Why Humans Need Biodiversity

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For thousands of years, humans have been trading biodiversity for homogeny: Diverse forests for monoculture tree farms, grasslands for agriculture, and oceans for fish farms. This process is simply unsustainable, ecology professor Shahid Naeem writes for Miller-McCune. The drive to domesticate the earth creates an existential crisis for humans, according to Naeem, because “All aspects of human well-being and prosperity trace back to biodiversity for their foundation.”

The natural functions of the earth are based on biodiversity. Naeem writes about a study he was involved in proving that “More diversity led to greater absorption of carbon dioxide.” Even knowing this, biodiversity loss continues to be “the single most prevalent feature of our changing world.”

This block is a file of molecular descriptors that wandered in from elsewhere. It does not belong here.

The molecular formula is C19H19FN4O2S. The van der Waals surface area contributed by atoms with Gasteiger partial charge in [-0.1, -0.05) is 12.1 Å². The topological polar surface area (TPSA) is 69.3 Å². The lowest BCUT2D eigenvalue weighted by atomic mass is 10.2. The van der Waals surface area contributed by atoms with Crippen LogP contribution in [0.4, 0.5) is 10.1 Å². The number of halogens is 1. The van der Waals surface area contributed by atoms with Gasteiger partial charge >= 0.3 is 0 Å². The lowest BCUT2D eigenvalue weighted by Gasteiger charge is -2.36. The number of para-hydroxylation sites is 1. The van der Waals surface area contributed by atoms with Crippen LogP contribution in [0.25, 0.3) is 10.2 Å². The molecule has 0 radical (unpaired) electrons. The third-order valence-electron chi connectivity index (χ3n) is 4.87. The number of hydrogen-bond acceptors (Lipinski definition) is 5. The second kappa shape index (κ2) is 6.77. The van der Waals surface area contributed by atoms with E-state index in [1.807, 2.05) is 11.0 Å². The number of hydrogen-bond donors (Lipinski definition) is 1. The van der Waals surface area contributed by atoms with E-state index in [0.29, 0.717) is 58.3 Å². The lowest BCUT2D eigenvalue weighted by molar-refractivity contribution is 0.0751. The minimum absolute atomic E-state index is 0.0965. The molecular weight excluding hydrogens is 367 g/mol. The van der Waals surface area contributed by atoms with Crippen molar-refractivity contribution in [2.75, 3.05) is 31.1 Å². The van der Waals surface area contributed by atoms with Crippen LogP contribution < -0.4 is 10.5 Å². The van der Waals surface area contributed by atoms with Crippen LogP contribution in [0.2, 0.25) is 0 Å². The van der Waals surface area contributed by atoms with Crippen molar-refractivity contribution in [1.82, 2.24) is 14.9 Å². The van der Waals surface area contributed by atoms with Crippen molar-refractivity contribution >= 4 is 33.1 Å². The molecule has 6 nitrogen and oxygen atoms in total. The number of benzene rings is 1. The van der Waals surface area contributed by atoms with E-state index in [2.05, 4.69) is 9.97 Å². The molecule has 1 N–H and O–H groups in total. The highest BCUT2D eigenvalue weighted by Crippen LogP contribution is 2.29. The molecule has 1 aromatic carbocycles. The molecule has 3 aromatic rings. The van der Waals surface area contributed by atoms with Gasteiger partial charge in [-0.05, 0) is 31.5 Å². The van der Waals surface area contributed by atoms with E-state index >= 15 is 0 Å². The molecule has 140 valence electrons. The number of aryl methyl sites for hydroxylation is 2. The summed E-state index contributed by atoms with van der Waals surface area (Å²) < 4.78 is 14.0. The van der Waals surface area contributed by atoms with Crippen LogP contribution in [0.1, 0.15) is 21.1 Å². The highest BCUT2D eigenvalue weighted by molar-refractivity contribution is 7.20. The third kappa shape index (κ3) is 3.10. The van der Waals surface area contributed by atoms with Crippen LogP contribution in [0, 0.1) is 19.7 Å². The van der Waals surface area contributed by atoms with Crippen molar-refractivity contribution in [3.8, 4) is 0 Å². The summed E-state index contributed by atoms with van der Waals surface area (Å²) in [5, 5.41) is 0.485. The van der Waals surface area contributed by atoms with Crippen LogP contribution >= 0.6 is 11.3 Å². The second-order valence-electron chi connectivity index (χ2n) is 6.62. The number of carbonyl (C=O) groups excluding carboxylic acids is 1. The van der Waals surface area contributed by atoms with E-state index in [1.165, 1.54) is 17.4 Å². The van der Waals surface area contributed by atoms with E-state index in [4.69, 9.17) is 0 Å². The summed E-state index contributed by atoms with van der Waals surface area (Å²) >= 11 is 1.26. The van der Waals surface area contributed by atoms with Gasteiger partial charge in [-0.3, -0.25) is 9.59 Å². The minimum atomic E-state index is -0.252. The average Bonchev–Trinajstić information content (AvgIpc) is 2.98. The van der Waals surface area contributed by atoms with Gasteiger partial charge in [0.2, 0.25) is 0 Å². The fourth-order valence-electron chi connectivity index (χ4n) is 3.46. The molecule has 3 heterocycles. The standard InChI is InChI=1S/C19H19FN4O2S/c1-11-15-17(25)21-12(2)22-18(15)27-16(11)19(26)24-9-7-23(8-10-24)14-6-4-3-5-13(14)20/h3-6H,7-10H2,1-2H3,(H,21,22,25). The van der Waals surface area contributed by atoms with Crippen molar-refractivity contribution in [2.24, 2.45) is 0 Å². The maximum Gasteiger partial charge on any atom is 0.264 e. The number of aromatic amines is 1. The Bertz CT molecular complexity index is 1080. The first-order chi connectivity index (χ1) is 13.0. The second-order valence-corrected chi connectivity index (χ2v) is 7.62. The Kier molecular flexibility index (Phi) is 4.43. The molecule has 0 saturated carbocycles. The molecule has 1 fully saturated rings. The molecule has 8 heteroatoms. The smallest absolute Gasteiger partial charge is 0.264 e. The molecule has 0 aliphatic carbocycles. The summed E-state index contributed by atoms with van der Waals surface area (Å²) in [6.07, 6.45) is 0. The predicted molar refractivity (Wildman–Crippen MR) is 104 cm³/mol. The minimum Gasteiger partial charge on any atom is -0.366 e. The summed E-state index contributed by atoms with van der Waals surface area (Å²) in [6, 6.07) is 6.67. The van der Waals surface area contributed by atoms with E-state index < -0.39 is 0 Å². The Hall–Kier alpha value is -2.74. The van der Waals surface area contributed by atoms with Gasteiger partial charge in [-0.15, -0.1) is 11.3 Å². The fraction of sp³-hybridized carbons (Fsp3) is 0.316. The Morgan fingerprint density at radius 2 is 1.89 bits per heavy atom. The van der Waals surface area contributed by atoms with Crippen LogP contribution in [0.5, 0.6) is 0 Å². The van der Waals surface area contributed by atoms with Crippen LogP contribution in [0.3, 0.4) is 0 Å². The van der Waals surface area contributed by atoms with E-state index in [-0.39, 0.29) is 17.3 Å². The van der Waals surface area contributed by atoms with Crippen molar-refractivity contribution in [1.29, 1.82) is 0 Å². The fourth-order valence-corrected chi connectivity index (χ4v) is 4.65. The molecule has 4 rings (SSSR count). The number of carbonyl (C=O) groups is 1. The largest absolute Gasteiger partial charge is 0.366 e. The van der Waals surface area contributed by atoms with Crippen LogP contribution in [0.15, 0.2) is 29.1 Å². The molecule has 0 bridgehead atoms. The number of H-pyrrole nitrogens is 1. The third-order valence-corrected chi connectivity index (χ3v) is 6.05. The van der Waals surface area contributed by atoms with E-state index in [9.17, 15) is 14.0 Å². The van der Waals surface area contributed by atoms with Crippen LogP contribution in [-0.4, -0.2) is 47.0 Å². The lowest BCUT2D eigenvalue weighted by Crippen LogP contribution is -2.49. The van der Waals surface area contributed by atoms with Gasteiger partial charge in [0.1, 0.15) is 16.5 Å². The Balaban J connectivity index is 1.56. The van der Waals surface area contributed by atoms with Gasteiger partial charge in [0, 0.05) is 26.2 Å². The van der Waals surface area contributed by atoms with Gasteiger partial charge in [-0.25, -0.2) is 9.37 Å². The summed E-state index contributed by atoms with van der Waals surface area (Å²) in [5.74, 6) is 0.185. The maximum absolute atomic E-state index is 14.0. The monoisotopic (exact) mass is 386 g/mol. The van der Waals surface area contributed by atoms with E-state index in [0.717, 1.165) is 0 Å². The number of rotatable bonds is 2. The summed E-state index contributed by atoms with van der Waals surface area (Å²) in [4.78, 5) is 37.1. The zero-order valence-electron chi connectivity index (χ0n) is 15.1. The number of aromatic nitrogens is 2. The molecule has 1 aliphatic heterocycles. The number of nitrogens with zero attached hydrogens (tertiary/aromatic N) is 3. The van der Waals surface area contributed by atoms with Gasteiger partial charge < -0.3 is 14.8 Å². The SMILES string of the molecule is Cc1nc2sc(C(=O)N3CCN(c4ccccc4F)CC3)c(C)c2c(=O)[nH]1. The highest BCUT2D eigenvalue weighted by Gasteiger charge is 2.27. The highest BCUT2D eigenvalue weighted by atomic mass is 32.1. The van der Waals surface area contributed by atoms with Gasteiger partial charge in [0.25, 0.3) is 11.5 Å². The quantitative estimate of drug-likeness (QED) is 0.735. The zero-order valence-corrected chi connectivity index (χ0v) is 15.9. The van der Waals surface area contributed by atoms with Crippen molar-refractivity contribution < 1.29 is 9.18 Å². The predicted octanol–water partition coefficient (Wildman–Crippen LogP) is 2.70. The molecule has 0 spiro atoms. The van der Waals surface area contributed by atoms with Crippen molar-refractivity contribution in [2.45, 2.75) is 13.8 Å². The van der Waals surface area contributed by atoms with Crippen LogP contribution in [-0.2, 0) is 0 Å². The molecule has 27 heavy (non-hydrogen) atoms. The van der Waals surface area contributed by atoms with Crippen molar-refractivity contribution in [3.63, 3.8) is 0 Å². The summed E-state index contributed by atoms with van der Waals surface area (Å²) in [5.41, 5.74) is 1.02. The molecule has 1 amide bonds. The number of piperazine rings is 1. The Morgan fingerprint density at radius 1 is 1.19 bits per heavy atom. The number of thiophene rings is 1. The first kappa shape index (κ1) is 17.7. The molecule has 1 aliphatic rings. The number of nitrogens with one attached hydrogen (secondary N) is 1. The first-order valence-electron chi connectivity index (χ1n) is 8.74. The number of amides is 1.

Species extinction is just one part of the problem, though a significant one. Rounding up wildlife into reserves and domesticating plants and animals also diminishes the earth’s diversity. “Even without the loss of a single species, with increasing homogenization biodiversity declines.”

In order to create a more sustainable ecosystem, humans need to take responsibility for creating a more equitable one, according to Naeem. Rather than the more Judeo-Christian system of human dominion over the animals, people need to think of themselves as a necessary part of the earth’s biodiversity, and they need work to keep it that way.

Image by Cindy Sims Parr, licensed under Creative Commons.

Source: Miller-McCune

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